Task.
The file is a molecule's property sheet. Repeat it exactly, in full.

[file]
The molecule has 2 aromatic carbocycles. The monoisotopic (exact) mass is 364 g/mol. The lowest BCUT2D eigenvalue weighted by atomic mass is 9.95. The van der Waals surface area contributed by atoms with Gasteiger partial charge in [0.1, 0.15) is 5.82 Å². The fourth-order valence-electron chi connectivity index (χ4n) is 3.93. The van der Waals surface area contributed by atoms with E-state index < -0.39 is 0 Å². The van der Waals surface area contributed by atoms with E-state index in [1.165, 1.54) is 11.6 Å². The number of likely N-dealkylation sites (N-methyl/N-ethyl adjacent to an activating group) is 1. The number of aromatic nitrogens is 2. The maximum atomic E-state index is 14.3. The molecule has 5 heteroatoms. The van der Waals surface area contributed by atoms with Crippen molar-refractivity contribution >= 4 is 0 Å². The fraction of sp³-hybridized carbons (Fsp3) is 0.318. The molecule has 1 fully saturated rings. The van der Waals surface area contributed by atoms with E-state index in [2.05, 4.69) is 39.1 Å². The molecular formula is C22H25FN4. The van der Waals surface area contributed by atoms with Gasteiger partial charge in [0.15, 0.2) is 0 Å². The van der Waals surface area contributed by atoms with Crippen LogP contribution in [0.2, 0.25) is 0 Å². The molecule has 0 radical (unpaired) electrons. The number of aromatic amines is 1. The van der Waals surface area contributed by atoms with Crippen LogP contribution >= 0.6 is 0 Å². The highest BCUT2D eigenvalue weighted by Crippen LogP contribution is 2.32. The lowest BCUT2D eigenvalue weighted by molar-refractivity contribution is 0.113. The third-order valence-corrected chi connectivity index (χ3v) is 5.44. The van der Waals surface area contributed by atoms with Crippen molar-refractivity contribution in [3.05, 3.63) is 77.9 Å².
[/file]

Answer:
The molecule has 2 aromatic carbocycles. The monoisotopic (exact) mass is 364 g/mol. The lowest BCUT2D eigenvalue weighted by atomic mass is 9.95. The van der Waals surface area contributed by atoms with Gasteiger partial charge in [0.1, 0.15) is 5.82 Å². The fourth-order valence-electron chi connectivity index (χ4n) is 3.93. The van der Waals surface area contributed by atoms with E-state index < -0.39 is 0 Å². The van der Waals surface area contributed by atoms with E-state index in [1.165, 1.54) is 11.6 Å². The number of likely N-dealkylation sites (N-methyl/N-ethyl adjacent to an activating group) is 1. The number of aromatic nitrogens is 2. The maximum atomic E-state index is 14.3. The molecule has 5 heteroatoms. The van der Waals surface area contributed by atoms with Crippen molar-refractivity contribution >= 4 is 0 Å². The fraction of sp³-hybridized carbons (Fsp3) is 0.318. The molecule has 1 fully saturated rings. The van der Waals surface area contributed by atoms with E-state index in [2.05, 4.69) is 39.1 Å². The molecular formula is C22H25FN4. The van der Waals surface area contributed by atoms with Gasteiger partial charge in [0.15, 0.2) is 0 Å². The van der Waals surface area contributed by atoms with Crippen LogP contribution in [0.2, 0.25) is 0 Å². The molecule has 0 radical (unpaired) electrons. The number of aromatic amines is 1. The van der Waals surface area contributed by atoms with Crippen LogP contribution >= 0.6 is 0 Å². The highest BCUT2D eigenvalue weighted by Crippen LogP contribution is 2.32. The lowest BCUT2D eigenvalue weighted by molar-refractivity contribution is 0.113. The third-order valence-corrected chi connectivity index (χ3v) is 5.44. The van der Waals surface area contributed by atoms with Crippen molar-refractivity contribution in [3.05, 3.63) is 77.9 Å².